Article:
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Monday, March 12, 2012

Operationalizing Your Strategic Plan

I've facilitated a few dozen strategic and annual business planning sessions. I've seen how some of them work and how a lot of them fail.

There are so many extraneous reasons why a plan would fail  but today, I'd like to talk about a few things that are within control and how managers like you and me can do something about them.

Drilling Down to Departmental Action Plans
Many Management Teams like to talk high level. Sure, they like to distribute goals to departmental levels and maybe go as far as identifying departmental initiatives so that managers of these departments are made accountable for their goals and their commitments. When it comes to coming up with action plans that detail initiatives into monitor-able set of milestones, they don't want to hear about it. There's probably a host of reason why they don't want it. They want flexibility. There are so many things happening everyday that they need to respond to so, they want to have the freedom to deal with the details of their plans if and when they can. The fact that our daily work can overwhelm us is exactly the reason why planning should go down to the details of actions and not just initiatives.

Monitoring Your Plan
For many companies, the second time the whole management team hears the plan is the next planning session, when they are reviewing last year's plan in preparation for the next year's plan. This is poor practice. When planning is complete, initiatives are broken down to action steps with time frames and are therefore track-able. I recommend regular monitoring of not just key indicators but also action plan milestones. This will help the company  figure out if initiatives are being carried out as planned and if they are being effective, well ahead of the next planning session. If we know how our plan is working, it gives us the impetus to move ahead or rethink our initiatives. It helps us to be more flexible.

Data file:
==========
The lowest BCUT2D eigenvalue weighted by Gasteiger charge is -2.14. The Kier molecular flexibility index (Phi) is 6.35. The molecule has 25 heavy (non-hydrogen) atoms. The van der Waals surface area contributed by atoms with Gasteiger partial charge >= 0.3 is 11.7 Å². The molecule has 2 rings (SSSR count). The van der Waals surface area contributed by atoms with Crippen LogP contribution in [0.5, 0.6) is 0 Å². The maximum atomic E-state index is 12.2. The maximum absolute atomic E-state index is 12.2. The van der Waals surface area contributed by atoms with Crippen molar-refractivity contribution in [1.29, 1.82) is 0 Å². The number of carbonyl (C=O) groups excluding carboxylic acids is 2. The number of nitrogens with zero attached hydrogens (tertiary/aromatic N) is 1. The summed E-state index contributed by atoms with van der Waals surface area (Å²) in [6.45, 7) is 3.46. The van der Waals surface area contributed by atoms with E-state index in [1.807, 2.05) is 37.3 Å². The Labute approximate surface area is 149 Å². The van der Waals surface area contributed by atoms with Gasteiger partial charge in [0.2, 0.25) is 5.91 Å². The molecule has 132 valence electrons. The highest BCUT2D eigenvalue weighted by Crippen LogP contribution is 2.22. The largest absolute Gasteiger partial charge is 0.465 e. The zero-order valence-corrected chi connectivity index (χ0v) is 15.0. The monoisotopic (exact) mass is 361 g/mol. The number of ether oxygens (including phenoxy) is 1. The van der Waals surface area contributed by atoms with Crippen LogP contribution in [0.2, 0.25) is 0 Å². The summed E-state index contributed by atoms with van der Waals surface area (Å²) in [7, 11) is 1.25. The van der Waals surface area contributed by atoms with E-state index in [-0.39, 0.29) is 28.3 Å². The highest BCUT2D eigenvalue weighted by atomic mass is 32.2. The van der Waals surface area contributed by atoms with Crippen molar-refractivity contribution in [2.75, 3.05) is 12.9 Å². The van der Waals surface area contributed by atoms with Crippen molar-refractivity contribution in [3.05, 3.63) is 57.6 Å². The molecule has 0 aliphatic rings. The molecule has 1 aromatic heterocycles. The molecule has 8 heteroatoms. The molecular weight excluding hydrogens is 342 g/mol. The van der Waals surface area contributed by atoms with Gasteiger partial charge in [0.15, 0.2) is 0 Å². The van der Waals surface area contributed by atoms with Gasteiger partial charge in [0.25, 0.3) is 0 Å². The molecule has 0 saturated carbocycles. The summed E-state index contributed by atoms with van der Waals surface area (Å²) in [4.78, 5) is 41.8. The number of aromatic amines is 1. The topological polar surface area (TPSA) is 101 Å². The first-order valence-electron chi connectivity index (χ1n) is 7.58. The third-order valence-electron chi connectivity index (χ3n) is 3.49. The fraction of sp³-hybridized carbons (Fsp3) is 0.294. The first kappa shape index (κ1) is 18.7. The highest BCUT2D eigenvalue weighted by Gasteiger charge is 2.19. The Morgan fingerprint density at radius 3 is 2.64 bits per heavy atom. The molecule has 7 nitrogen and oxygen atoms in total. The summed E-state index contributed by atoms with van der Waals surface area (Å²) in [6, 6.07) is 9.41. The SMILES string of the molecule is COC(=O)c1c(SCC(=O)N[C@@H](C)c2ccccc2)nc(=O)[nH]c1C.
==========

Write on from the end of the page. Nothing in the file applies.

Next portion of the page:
Establishing Key Performance Indicators and Targets
Plans are means to certain ends. It is important to identify the needed change in performance, when and how they are expected to happen. By creating a scoreboard and naming the people for keeping the numbers up, we see a direct connection between people, performance and plans. As they say, what gets measured, gets managed. What gets rewarded, gets done.

I believe every manager should be trained on how to do this. ExeQserve is running a workshop on Departmental Planning. I strongly suggest that you send your managers to this training and help them plan their departmental activities in a way that aligns and contributes to organizational goals and strategies.

Workshop on How to Prepare a Departmental Plan - ExeQserve

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